Increased apoplastic ROS in water-stressed roots – potential roles in spatial growth regulation

In contrast to the oxidative damage that can occur if ROS levels are excessive, ROS may also play positive roles in regulating the response of root growth to water stress. Thus, it is of particular interest that the maize cell wall proteomic study revealed that in region 1 of water-stressed roots, several proteins which increased in abundance were related to ROS generation (Fig. 4; Zhu et al. 2007). These included two putative oxalate oxidase/germin proteins and a superoxide dismutase [Cu-Zn], which contribute to H2O2 production (Fig. 4). Notably, an oxalate oxidase was also the second-highest up-regulated transcript in region 1 of water-stressed maize roots (Spollen et al. 2008), and histochemical analysis indicated that oxalate oxidase activity increases particularly in the apical region under water-stressed conditions (J. Zhu & R.E. Sharp, unpublished data). Oxalate, the substrate of oxalate oxidase, might be generated from ascorbate or glycolate (Davies & Asker 1983; Green & Fry 2005). Consistent with these results, increased apoplastic ROS levels were demonstrated in region 1 of water-stressed roots by quantification of H2O2 content in apoplastic fluid and by in situ imaging (Fig. 4, inset). The increased ROS levels were sustained during growth under steady conditions (as described in Fig. 1) rather than a transient event following stress imposition, suggesting that the response may be associated with a continuing process of stress adaptation. Clearly, given the maintenance of elongation under water stress in region 1 (Fig. 2), the increase in apoplastic ROS in this region seems likely to be associated with positive rather than negative consequences. Oxalate oxidase proteins also increased in abundance in regions 2 and 3 of water-stressed roots, again predicting increased production of H2O2; however, this could not be confirmed because of technical limitations of the assay procedures in these regions.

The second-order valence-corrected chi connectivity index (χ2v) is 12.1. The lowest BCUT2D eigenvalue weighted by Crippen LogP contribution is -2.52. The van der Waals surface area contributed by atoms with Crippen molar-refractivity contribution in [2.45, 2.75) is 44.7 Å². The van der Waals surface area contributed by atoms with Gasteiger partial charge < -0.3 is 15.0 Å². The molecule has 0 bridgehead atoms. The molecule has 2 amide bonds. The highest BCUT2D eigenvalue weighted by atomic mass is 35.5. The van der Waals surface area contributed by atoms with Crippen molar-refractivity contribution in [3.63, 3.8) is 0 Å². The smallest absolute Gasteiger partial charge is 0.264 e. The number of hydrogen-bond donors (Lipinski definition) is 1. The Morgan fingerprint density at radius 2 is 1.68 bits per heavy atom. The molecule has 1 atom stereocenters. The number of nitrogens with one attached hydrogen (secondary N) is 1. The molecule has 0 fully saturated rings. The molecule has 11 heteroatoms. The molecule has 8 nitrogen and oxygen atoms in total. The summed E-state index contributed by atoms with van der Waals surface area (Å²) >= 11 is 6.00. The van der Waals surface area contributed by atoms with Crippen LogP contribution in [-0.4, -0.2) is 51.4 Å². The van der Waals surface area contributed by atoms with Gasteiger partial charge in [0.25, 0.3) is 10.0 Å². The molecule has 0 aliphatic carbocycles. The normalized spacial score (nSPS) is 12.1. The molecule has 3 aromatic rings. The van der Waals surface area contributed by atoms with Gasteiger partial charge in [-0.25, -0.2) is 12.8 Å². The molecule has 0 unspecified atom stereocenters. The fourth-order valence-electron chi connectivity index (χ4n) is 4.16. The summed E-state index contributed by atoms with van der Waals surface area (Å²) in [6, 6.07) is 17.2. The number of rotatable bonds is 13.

To test if enhanced oxalate oxidase activity and apoplastic ROS affect root elongation, a transgenic maize line constitutively expressing a wheat oxalate oxidase (Ramputh et al. 2002) is being evaluated. Initial results show that under well-watered conditions, primary root elongation rate increased by as much as 30% compared with the segregated transgene null line (J. Zhu, J. Simmonds & R.E. Sharp, unpublished data). Interestingly, oxalate oxidase activity was increased particularly in the apical region of the elongation zone, simulating the effect of water stress. Taken together, these results support the hypothesis that the increase in oxalate oxidase activity and apoplastic ROS in the apical region of water-stressed roots is positively associated with the maintenance of elongation in this region. Experiments to determine the mechanisms of root growth regulation by oxalate oxidase/apoplastic ROS are in progress.

At least two possible mechanisms can be postulated for promotion of root elongation by apoplastic ROS (Fig. 4). Firstly, generation of hydroxyl radicals from H2O2, by either the Fenton reaction or peroxidase activity in the presence of superoxide and/or reductant (e.g. NADH), can play a direct role in cell wall loosening via polysaccharide cleavage (Fry 1998; Liszkay, Kenk & Schopfer 2003; Passardi, Penel & Dunand 2004; Schopfer & Liszkay 2006; Kukavica et al. 2009; Müller et al. 2009). This possibility is of particular interest because of the above-described increase in longitudinal cell wall extensibility in region 1 of the maize primary root under water-stressed conditions. Importantly, there is evidence for this mechanism of wall loosening in the elongation zone of well-watered maize primary roots (Liszkay, van der Zalm & Schopfer 2004), although the possible modification of this activity in the response of root growth to water stress has not been investigated. Secondly, ROS have been proposed to act as signalling molecules in various processes (Moller et al. 2007); for example, apoplastic hydroxyl radicals have been shown to activate Ca channels that are necessary for growth of root hairs (Foreman et al. 2003).